Arts Calendar: Virtual
The Vermont Arts Calendar is statewide, crowdsourced, and embeddable. Listings are free and seen by thousands of people throughout and beyond Vermont. The calendar is on the Council's website, and is shared by the Vermont Department of Tourism and Marketing as well as Vermont Public Radio. Find virtual and in-person events of every kind, and search by event category, region, and date.
Due to the frequency of event cancellations during the COVID-19 crisis, we cannot guarantee that in person events listed in our calendar are current. Please confirm with the listed venue before attending.
Have you listed an event in our arts calendar that has since been cancelled due to COVID-19? Please email Desmond Peeples, Content Manager, at dpeeplesREMOVETHISBEFORESENDING@vermontartscouncil.org to update your listing.
The Hirschfield International Film Series Presents: State vs. Natasha Banina
“Critic’s Pick! A bracing trial by Zoom…Riveting!” - Maya Phillips, The New York Times
From Boston's award-winning Arlekin Players Theatre, this interactive digital production is set inside a live "ZOOM courtroom," where the virtual audience serves as the jury. Performer Darya Denisova gives a “mesmerizing portrayal” (The Boston Globe) of Natasha Banina, a teen orphan on trial for a crime of passion, whose alluring testimony reveals her dreams for love, family, and freedom.
This inventive digital production that began in May 2020 as a living room experiment and went on to earn critical acclaim from The New York Times is based on Natasha’s Dream by the Russian playwright Yaroslava Pulinovich. Says director Igor Golyak, “We are creating a new art form to overcome social distancing, the pandemic, and ultimately unite people in one virtual space by merging theater, cinematography, and video games.” A leading example of innovation in virtual theater, State vs. Natasha Banina is evidence that live performance can engage audiences even when experienced at home.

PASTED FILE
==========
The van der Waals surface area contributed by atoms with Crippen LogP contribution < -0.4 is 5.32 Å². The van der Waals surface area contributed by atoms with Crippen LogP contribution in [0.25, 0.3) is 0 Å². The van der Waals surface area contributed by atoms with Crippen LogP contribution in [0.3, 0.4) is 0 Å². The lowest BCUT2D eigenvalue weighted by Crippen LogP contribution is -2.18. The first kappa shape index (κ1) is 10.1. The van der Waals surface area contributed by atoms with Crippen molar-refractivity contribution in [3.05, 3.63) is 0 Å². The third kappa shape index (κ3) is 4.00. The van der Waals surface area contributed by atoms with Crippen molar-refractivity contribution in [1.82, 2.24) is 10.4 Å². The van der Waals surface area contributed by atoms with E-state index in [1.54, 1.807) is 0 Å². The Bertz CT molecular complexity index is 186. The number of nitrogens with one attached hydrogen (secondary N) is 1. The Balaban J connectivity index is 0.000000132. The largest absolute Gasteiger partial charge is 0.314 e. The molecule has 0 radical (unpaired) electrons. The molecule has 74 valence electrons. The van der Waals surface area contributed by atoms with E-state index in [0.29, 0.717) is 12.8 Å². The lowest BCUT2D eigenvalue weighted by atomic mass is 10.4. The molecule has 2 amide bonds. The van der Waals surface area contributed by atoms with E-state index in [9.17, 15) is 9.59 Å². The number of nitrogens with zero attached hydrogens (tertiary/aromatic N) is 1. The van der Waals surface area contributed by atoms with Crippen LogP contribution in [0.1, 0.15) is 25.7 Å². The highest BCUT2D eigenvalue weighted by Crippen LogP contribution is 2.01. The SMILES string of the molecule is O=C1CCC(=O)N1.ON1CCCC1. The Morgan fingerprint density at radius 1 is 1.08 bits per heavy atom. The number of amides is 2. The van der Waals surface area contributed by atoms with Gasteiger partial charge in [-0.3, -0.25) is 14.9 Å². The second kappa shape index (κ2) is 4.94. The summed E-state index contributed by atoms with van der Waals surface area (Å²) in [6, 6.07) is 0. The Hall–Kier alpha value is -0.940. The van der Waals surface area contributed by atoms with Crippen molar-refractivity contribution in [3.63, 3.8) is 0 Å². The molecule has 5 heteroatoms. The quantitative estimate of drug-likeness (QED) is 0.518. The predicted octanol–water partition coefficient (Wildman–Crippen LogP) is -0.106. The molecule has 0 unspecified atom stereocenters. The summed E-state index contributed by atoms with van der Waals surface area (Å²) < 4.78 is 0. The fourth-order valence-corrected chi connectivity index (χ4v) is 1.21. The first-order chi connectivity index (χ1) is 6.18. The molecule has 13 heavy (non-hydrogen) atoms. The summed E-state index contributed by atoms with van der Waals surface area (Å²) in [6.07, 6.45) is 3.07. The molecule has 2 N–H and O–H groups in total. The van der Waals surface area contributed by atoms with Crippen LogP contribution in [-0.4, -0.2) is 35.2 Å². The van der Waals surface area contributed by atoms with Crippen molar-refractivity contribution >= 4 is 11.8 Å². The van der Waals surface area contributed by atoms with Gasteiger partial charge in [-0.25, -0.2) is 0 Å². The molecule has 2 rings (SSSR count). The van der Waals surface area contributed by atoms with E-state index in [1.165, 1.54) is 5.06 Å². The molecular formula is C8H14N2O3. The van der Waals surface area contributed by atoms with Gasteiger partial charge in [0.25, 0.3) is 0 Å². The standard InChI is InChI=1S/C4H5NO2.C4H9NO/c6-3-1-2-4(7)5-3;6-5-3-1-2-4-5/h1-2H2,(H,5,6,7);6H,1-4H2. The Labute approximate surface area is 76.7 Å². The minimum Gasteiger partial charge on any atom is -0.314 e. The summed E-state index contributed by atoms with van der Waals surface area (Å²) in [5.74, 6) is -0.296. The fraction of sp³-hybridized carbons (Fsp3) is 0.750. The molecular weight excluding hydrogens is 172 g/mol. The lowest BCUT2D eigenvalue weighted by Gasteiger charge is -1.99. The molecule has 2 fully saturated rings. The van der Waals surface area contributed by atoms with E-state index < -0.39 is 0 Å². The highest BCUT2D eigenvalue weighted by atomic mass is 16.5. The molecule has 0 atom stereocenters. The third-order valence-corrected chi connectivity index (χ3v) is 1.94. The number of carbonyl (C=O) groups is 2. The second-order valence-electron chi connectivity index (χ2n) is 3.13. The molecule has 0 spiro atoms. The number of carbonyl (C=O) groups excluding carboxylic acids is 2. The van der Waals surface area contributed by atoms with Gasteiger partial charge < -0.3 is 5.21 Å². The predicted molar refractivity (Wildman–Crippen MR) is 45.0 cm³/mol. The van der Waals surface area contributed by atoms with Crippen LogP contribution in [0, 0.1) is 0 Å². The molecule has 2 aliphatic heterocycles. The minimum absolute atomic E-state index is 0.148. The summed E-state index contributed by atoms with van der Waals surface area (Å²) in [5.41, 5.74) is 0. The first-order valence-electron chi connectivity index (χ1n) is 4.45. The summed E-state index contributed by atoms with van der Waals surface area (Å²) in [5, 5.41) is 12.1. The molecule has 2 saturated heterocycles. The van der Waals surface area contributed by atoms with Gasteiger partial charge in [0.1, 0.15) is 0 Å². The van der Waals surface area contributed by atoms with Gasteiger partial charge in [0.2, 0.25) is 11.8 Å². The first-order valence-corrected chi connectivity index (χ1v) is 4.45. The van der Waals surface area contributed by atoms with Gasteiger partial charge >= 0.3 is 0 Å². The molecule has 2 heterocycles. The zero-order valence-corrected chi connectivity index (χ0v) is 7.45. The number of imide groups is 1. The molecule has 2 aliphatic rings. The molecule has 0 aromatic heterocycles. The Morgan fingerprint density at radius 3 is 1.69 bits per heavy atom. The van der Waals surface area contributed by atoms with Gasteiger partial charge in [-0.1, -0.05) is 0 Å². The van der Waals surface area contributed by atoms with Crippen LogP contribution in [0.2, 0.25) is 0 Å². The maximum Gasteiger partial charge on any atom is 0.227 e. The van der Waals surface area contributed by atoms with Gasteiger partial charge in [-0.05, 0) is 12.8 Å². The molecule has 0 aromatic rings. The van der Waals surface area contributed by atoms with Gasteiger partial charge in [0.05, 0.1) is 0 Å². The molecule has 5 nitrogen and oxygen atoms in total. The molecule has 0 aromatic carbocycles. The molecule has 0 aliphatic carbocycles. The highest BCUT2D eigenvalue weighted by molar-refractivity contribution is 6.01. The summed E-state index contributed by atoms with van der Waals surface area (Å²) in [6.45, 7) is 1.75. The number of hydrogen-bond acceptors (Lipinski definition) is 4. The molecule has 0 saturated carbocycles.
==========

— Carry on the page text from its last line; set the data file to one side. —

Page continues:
State vs. Natasha Banina is followed by a discussion with the artists and audience.
10/24/20 6:00pm - 8:30pm
6:00 PM, Online (Virtual Cinema), Middlebury
Livestream from the Vermont Jazz Center
Vincent Herring, one of the most highly regarded alto saxophonists in today’s jazz scene,performs with his working quartet in a tribute to jazz legend Charlie Parker.
The concert will be live streamed on the VJC’s website and Facebook page. The VJC is not taking reservations for this event – it will be performed live to a virtual audience.
Herring will be supported by the same musicians with whom he recorded his most recent album, Bird at 100: Dave Kikoski, piano; Yasushi Nakamura, bass; Carl Allen, drums.
The 70 minute concert will be followed by a short break and then a round-table discussion with the quartet.
Livestreaming for this event is cost-free and open to the public. Donations to the Vermont Jazz Center will be gratefully accepted.
The VJC is especially grateful to this concert’s anonymous sponsor:
A Friend of VJC Educational Programs.
Publicity is underwritten by The Commons, The Brattleboro Reformer, WVPR, WVEW, WNPR, NEPR and WFCR.
10/24/20 8:00pm - 10:00pm
LIvestream at vtjazz.org and facebook, Brattleboro
Join us online to explore South Jersey's immigration patterns, the history of the glass industry in the region, and applications of traditional European techniques in today's glass studios. We are bringing together scholars of different disciplines - folklorists, historians, glass historians, and artists - to develop future research project questions and new partnerships based on the discussions at the intersection of these fields and themes.
Registration for this virtual symposium is FREE! After registration, you will receive a confirmation email containing information about joining the Zoom webinar. Participants may join and rejoin the webinars at any time during the scheduled presentations.
This symposium is presented in partnership between the Down Jersey Folklife Center and the Museum of American Glass with support from the New Jersey Historical Commission. Visit our webpage for more information, including the full schedule of events and to register at wheatonarts.org.
10/23/20 11:00am - 10/24/20 4:00pm
Wheaton Arts and Cultural Center (Online via Zoom), Outside Vermont